Q: If I developed seizures in the military without any history of seizures. Is it their fault?
If you developed seizures while serving in the military, without any prior history of seizures, it may be possible that your seizures were caused by a service-related condition or injury. This could entitle you to certain benefits or compensation through the Department of Veterans Affairs (VA).
In order to determine whether your seizures are related to your military service, you may want to consider seeking a medical evaluation from the VA. The VA can conduct a medical examination and review your medical records to determine whether your seizures are related to your military service.
If the VA determines that your seizures are related to your military service, you may be eligible for disability compensation and other benefits, including medical treatment for your seizures. It is important to note that the VA has specific criteria for determining whether a condition is service-connected, and the process can be complex and time-consuming.
It is also possible that your seizures were not caused by your military service, but instead by some other condition or injury. If that is the case, you may still be entitled to medical treatment through the VA or other healthcare providers.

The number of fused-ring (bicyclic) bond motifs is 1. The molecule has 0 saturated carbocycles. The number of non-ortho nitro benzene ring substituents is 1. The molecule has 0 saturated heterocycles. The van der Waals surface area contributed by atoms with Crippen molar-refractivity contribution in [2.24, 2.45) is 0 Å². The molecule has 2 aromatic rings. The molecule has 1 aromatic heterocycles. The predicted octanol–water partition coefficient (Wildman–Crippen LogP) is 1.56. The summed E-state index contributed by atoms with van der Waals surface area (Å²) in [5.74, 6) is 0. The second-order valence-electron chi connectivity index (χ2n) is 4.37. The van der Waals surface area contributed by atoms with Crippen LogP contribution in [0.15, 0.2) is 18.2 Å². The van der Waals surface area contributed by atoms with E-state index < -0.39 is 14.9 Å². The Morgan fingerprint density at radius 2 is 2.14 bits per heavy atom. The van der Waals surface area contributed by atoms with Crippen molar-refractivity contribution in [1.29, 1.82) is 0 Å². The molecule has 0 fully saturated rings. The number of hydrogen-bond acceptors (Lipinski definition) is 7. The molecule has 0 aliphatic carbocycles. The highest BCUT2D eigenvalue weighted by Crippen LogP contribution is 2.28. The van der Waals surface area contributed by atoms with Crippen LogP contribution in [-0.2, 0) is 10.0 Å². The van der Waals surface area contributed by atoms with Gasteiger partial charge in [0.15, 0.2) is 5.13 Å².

If you have concerns about your medical condition and its possible connection to your military service, it may be helpful to consult with an attorney or veterans service organization to help you navigate the complex process of obtaining benefits and compensation.
Tim Akpinar agrees with this answer
It's not necessarily the military's "fault," but regardless, the general rule is that if a medical condition first started during active duty (meaning it wasn't a pre-existing condition), then you can receive disability compensation from the VA when you separate from the military.
So once you get out, make sure you apply for service connection for the seizures and you could receive compensation.
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